Burger King packaging transitions to reusable containers

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Addison Hwang '24, Staff Repoter

Burgers are the perfect comfort food. They bring great satisfaction, so there is no way they could be harmful, right? Well, they actually are. 

Fast food restaurants like Burger King serve about 15.7 billion customers every day. That’s more than three times the population of South Carolina. 

Not only does the production of burgers create more greenhouse gasses, but the trash from the packaging of burgers is a big problem. 

In order to stop the increase of trash, Burger King has recently teamed up with TerraCycle’s Loop to create a new eco-friendly, reusable packaging. 

Founder and Ceo of TerraCycle and Loop, Tom Szaky, said in a news release, “During Covid, we have seen the environmental impact of increased takeaway ordering, which makes this initiative by Burger King all the more important.”

Burger King will be releasing a brand new eco-friendly packaging in 2021. They will first do a test trial with these new eco-friendly packages in three select Burger King locations in New York, Portland, and Tokyo.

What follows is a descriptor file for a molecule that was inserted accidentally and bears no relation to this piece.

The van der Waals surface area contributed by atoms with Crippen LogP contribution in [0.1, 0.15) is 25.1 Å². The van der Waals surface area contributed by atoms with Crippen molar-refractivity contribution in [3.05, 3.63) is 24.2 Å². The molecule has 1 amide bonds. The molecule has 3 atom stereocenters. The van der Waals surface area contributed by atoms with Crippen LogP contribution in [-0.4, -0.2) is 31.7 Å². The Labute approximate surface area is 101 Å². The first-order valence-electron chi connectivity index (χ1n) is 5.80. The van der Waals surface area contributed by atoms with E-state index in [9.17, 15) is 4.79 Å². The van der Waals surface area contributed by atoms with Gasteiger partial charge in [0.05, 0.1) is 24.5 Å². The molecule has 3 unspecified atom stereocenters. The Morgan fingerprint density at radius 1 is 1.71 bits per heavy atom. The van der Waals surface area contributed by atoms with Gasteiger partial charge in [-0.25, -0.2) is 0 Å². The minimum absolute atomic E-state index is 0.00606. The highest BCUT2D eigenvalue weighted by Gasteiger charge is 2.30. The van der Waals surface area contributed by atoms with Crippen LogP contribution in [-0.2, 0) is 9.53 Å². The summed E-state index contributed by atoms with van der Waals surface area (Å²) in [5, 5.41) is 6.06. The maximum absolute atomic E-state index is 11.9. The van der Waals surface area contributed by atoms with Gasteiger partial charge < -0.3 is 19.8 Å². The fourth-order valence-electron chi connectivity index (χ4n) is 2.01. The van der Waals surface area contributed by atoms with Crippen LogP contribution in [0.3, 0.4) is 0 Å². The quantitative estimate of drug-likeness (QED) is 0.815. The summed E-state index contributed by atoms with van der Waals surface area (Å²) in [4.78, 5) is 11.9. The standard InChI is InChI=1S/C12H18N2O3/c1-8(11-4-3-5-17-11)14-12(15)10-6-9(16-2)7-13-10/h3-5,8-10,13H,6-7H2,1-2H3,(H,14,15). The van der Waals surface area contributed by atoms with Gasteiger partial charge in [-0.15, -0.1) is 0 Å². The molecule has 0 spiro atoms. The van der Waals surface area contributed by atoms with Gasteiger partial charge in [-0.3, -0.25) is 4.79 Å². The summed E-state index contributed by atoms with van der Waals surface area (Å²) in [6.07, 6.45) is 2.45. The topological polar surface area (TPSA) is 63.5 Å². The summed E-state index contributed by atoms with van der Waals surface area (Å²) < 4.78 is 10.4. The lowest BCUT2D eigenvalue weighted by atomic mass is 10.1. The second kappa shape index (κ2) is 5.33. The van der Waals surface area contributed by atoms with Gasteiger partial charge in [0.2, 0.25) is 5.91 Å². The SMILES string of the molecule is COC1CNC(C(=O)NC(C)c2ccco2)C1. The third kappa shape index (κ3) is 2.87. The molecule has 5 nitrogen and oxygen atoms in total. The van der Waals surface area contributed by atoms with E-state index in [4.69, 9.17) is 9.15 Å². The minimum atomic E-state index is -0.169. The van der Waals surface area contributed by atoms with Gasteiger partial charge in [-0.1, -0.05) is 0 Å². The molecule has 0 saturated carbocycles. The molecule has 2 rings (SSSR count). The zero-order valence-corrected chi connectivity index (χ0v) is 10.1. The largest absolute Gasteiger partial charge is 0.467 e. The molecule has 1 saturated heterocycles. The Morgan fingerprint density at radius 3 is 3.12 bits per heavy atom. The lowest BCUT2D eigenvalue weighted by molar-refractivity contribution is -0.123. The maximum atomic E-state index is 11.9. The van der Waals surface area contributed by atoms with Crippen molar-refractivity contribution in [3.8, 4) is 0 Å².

But, how does this work? While ordering at Burger King, customers have an option to buy the new eco-friendly reusable packaging with their order, or they can opt to buy the usual package their orders come in. 

For now, Burger King will only be testing their eco-friendly packaging with their famous Whopper, and an option between a medium or large soft or hot drink cup. After ordering, customers will pay for your food, with an additional fee for the reusable container. Because they have to pay a fee, customers can go back to Burger King another time and return the reusable packaging, where they will receive a refund for that fee. 

According to news reports, “Once collected, the packaging is cleaned and sanitised in-house. At the end of its lifecycle, TerraCycle collects the packaging for recycling.”

If the containers are recyclable, reusable, and they can sanitize them, then they have something worthwhile”

— Michael O’Brien

This raises new questions as to whether or not consumers would opt for hte reusable packaging. 

Deanie Cooper ’24 said, “I probably would not use this because I do not know if they (Burger King) really cleaned it. I am not sure how sanitary it is, especially since it will be used over and over again.” 

So, what does “end of its lifecycle” really mean, and how will consumers be ensured Burger King will take extra precautions to keep their customers safe with their new reusable packaging, especially during this pandemic?

On the contrary, Michael O’Brien, AP Environmental Science teacher, said, “Yes, I would use it, I think it’s great. I think it will not only benefit the Earth, of course, but Burger king will probably make a profit with this, it’s a win win. If the containers are recyclable, reusable, and they can sanitize them, then they have something worthwhile.”